Highlighted bank statement pages and canceled check images supported his Excel spreadsheet. Harold focused his attention on the bank records until he finished analyzing information from the previous five years. When he had completed his review, the preliminary results floored him, as his spreadsheet now included more than $1.6 million in unauthorized purchases, checks, wire transfers, withdrawals, and debit card transactions. David had been with the company for six years and had been stealing for four of those years.

Once the scope of the fraud became apparent, the company hired an attorney, a forensic accountant, and a computer forensic specialist. Harold also called the police to prevent David from fleeing the country.
In searching other areas of financial responsibilities under David’s control, Harold identified where David had processed additional unauthorized payroll to himself and several other employees of WM. David also oversaw and managed WM’s retirement plans and contributions. He had pilfered from that area as well, contributing additional unauthorized company funds to his retirement account as well as the accounts of other employees, including the account of Bill, Harold’s general manager. The final fraud total was $1.8 million.

Confronted with these findings and supporting evidence, David confessed to his crimes. He indicated that Bill never participated in any of the fraudulent activity. David said that he worked alone in the thefts. No evidence was ever obtained that implicated Bill.

David claimed he fell victim to a midlife crisis. He detailed a secret second life that began more than four years earlier. It included near-monthly trips overseas to visit women in China. He covered these excursions with the ruse of traveling to Florida to care for his parents.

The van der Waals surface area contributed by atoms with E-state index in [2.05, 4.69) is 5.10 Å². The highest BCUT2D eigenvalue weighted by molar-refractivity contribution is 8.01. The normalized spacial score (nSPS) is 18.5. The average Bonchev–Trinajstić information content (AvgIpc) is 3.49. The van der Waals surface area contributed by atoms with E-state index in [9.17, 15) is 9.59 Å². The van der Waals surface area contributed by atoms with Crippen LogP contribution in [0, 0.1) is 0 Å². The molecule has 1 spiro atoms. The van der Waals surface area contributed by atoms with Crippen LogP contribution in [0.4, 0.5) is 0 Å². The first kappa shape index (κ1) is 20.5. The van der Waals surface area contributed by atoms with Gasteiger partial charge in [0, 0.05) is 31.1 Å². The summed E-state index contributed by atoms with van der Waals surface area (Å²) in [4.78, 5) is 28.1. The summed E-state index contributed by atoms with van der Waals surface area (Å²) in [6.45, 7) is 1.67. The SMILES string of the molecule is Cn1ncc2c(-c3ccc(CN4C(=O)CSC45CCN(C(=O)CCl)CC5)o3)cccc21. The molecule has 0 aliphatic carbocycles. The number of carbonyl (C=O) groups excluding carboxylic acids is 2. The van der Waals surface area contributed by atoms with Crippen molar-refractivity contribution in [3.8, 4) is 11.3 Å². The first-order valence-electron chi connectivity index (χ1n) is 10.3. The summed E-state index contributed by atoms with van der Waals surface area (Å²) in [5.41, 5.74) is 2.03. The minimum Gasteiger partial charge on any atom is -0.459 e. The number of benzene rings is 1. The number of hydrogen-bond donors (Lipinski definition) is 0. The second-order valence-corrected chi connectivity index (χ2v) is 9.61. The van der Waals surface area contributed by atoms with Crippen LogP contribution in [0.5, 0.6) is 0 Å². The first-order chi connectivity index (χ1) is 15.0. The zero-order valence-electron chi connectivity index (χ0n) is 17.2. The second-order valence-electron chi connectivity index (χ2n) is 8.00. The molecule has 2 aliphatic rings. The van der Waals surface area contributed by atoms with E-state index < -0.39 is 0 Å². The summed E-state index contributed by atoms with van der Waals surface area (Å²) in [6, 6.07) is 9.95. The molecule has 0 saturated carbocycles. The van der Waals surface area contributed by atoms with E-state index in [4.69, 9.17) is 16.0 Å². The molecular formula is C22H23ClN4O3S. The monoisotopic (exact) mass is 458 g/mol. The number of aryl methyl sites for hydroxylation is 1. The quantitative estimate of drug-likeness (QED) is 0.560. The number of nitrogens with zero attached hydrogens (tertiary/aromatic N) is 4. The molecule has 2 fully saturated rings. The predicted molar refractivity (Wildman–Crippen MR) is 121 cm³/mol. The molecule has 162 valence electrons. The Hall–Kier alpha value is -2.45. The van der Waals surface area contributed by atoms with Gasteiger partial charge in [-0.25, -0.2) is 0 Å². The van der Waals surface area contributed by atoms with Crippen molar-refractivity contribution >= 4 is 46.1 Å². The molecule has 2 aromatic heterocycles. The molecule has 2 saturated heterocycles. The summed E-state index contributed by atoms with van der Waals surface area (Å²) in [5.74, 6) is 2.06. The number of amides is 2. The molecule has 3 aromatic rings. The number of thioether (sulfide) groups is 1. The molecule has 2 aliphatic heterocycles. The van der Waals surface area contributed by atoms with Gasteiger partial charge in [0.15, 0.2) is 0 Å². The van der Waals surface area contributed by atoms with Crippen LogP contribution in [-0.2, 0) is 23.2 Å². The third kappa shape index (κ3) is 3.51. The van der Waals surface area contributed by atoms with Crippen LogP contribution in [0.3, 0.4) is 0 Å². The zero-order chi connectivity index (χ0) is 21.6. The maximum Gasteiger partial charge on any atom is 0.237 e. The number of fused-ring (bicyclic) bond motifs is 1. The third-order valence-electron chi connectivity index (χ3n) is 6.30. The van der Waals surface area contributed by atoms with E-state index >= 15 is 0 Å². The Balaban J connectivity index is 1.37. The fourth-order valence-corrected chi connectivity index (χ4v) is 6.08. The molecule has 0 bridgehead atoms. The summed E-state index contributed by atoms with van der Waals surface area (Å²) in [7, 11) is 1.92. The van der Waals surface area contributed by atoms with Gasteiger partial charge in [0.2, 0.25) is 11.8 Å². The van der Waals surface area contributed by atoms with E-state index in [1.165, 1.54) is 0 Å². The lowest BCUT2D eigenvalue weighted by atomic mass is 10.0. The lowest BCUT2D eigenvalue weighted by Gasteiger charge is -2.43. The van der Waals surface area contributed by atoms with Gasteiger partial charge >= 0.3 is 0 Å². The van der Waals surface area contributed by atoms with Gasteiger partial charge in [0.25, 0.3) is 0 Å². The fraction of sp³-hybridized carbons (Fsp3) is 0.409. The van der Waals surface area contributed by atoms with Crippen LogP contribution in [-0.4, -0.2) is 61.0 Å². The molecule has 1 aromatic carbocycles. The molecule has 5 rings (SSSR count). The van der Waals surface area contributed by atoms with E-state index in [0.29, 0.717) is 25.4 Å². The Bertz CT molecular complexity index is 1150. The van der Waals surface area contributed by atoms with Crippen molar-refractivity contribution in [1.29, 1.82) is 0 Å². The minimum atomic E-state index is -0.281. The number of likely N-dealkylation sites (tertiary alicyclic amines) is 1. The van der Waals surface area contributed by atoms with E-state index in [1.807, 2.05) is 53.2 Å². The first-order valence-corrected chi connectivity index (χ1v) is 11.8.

He identified several other schemes, including obtaining and using a bank debit card for personal purposes, altering signed checks for personal purposes, processing additional compensation to his own payroll and to other employees, adding extra unauthorized amounts to his own retirement account and to that of other employees, processing large wire transfers to women in China, and transporting cash withdrawn from WM’s operating account on his trips to China. David reported that he had accumulated a significant amount of company funds in bank accounts he established in China. His ultimate plan was to travel to China one last time and never return.

Armed with the evidence, Harold set out to recover as much of the $1.8 million as possible. He seized David’s assets, liquidating them to generate funds. Combined with funds returned by David and proceeds from an insurance claim, Harold recovered close to $1.2 million for his company. WM prevailed in a civil judgment against David. He was also convicted of first-degree larceny and sentenced to more than five years in prison.

While you could say that this has a somewhat happy ending for the company in that it recovered a large portion of the stolen funds and won a criminal conviction, the company might have been able to avoid being victimized if it had better internal controls. The following are steps that any company can take to prevent embezzlement or detect it sooner. Also discussed is how a company can reduce any loss through proper insurance coverage.

Prevention begins before the employee is hired. The goal is to screen out those with a history of stealing from prior employers. Embezzlers will try to throw the company off track by masking their name, past employers, or other information that might reveal past misdeeds. Companies should carefully screen all new hires for any anomalies.